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The image below is a representation of a digitised urban area derived from Google Satellite and OSM. The black lines between nodes are street segments and the irregular polygons are households.

enter image description here

I want to calculate the number of households along a street segment - the initial approach was to specify a buffer around each line segment in QGIS, and then use the 'Join attributes by location' to derive counts of households that fall within the buffer zone. However, I realise this is not a robust approach.

Is there an appropriate way of performing this calculation?

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    no matter what approach, without any additional rule/filter/information I'd say you'd end up with (without knowing your use case I dare say) rather meaningless results; which building to count at intersections or what to do with staggered/offset buildings? e.g. a basic, unique (but not necessary correct) selection could be to find the closest road segment to each building polygon (or polygon centroid, or...)? ideally, you'd have additional geometries representing entrances or 'front' or sth. – ThingumaBob May 21 '18 at 12:34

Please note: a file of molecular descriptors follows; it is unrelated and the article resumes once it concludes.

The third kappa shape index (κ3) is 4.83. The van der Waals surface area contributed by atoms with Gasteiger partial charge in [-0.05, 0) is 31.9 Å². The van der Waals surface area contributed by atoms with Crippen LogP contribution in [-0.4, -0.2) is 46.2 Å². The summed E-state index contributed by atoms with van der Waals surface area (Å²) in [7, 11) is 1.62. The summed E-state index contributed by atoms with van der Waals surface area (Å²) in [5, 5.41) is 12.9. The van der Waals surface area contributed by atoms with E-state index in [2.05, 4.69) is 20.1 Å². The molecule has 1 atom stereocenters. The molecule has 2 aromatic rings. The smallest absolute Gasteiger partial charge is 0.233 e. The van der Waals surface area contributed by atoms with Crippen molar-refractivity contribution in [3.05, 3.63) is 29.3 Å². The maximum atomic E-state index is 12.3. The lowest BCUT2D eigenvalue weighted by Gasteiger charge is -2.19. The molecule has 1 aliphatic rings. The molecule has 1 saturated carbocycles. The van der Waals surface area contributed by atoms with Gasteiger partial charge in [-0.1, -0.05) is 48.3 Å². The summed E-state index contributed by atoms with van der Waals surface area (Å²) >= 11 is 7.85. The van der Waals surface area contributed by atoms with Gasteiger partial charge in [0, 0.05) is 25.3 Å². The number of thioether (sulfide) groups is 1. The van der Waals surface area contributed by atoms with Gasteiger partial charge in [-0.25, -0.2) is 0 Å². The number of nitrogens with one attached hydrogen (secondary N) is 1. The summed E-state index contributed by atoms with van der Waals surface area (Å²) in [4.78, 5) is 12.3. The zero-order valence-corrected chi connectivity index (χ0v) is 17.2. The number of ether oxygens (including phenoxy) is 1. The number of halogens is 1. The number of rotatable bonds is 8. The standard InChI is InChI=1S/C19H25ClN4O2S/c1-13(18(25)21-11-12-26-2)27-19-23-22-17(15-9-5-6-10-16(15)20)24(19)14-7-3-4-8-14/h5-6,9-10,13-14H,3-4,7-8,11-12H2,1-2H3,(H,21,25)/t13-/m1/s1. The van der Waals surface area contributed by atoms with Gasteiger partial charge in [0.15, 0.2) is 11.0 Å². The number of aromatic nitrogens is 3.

• @ThingumaBob, unfortunately, we do not have any other additional geometries which specify the front entrance of a household. In hindsight, this would have made sense to collect during the survey as such information would have made linking the household data to the street segments easier. Nevertheless, I try linking them to the nearest line segment as you've suggested. Thank you for your comment. – The-PhD-Gamer May 21 '18 at 12:57
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With each limitation regarding correctness said by ThingumaBob there is the possibility to search the line segment closest to the building geometries.

The QGIS own function distance matrix works for point-to-point only. But you can use the v.distance function from the grass processing tools (https://grass.osgeo.org/grass75/manuals/v.distance.html). Or as an alternative ST_Distance when creating a SpatiaLite DB and use the function via the DB-Manager.

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